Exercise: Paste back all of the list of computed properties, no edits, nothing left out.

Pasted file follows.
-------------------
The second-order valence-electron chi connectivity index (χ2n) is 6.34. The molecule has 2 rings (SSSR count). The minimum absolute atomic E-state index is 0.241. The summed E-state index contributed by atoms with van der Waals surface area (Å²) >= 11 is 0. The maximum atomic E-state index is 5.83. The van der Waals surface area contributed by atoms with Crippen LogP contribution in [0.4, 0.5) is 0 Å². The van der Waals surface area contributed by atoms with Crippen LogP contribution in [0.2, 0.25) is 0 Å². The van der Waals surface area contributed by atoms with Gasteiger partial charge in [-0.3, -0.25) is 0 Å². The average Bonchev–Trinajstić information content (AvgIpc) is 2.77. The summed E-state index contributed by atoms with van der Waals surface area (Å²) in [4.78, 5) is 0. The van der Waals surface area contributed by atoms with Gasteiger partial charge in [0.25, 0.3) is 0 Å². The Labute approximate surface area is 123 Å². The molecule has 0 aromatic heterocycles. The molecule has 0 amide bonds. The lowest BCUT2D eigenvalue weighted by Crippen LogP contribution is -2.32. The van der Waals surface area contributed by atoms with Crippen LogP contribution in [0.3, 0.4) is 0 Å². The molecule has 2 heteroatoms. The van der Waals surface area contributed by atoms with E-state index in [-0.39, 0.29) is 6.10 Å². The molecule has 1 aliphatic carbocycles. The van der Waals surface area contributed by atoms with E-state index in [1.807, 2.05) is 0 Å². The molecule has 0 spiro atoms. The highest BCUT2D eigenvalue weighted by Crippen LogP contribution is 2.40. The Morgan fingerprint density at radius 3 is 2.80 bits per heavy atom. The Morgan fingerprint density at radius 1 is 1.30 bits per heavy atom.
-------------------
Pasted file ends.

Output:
The second-order valence-electron chi connectivity index (χ2n) is 6.34. The molecule has 2 rings (SSSR count). The minimum absolute atomic E-state index is 0.241. The summed E-state index contributed by atoms with van der Waals surface area (Å²) >= 11 is 0. The maximum atomic E-state index is 5.83. The van der Waals surface area contributed by atoms with Crippen LogP contribution in [0.4, 0.5) is 0 Å². The van der Waals surface area contributed by atoms with Crippen LogP contribution in [0.2, 0.25) is 0 Å². The van der Waals surface area contributed by atoms with Gasteiger partial charge in [-0.3, -0.25) is 0 Å². The average Bonchev–Trinajstić information content (AvgIpc) is 2.77. The summed E-state index contributed by atoms with van der Waals surface area (Å²) in [4.78, 5) is 0. The van der Waals surface area contributed by atoms with Gasteiger partial charge in [0.25, 0.3) is 0 Å². The Labute approximate surface area is 123 Å². The molecule has 0 aromatic heterocycles. The molecule has 0 amide bonds. The lowest BCUT2D eigenvalue weighted by Crippen LogP contribution is -2.32. The van der Waals surface area contributed by atoms with Crippen LogP contribution in [0.3, 0.4) is 0 Å². The molecule has 2 heteroatoms. The van der Waals surface area contributed by atoms with E-state index in [-0.39, 0.29) is 6.10 Å². The molecule has 1 aliphatic carbocycles. The van der Waals surface area contributed by atoms with E-state index in [1.807, 2.05) is 0 Å². The molecule has 0 spiro atoms. The highest BCUT2D eigenvalue weighted by Crippen LogP contribution is 2.40. The Morgan fingerprint density at radius 3 is 2.80 bits per heavy atom. The Morgan fingerprint density at radius 1 is 1.30 bits per heavy atom.